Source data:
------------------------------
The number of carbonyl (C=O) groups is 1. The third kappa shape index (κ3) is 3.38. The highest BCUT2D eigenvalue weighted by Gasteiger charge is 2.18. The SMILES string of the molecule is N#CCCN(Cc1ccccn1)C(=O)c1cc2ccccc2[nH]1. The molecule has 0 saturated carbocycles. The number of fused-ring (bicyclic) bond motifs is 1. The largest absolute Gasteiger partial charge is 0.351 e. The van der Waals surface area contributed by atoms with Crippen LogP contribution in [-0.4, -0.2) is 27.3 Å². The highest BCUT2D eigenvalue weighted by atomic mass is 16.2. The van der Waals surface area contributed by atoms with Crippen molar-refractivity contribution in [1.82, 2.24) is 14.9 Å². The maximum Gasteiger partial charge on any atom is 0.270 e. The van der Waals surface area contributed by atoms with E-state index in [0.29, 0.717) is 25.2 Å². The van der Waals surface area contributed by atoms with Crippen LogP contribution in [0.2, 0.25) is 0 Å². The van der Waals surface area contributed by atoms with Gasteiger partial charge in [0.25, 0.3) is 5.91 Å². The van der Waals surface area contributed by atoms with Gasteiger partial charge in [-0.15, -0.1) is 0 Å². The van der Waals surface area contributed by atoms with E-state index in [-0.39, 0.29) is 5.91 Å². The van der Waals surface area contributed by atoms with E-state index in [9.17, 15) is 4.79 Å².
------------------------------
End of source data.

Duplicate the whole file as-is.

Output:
The number of carbonyl (C=O) groups is 1. The third kappa shape index (κ3) is 3.38. The highest BCUT2D eigenvalue weighted by Gasteiger charge is 2.18. The SMILES string of the molecule is N#CCCN(Cc1ccccn1)C(=O)c1cc2ccccc2[nH]1. The molecule has 0 saturated carbocycles. The number of fused-ring (bicyclic) bond motifs is 1. The largest absolute Gasteiger partial charge is 0.351 e. The van der Waals surface area contributed by atoms with Crippen LogP contribution in [-0.4, -0.2) is 27.3 Å². The highest BCUT2D eigenvalue weighted by atomic mass is 16.2. The van der Waals surface area contributed by atoms with Crippen molar-refractivity contribution in [1.82, 2.24) is 14.9 Å². The maximum Gasteiger partial charge on any atom is 0.270 e. The van der Waals surface area contributed by atoms with E-state index in [0.29, 0.717) is 25.2 Å². The van der Waals surface area contributed by atoms with Crippen LogP contribution in [0.2, 0.25) is 0 Å². The van der Waals surface area contributed by atoms with Gasteiger partial charge in [0.25, 0.3) is 5.91 Å². The van der Waals surface area contributed by atoms with Gasteiger partial charge in [-0.15, -0.1) is 0 Å². The van der Waals surface area contributed by atoms with E-state index in [-0.39, 0.29) is 5.91 Å². The van der Waals surface area contributed by atoms with E-state index in [9.17, 15) is 4.79 Å².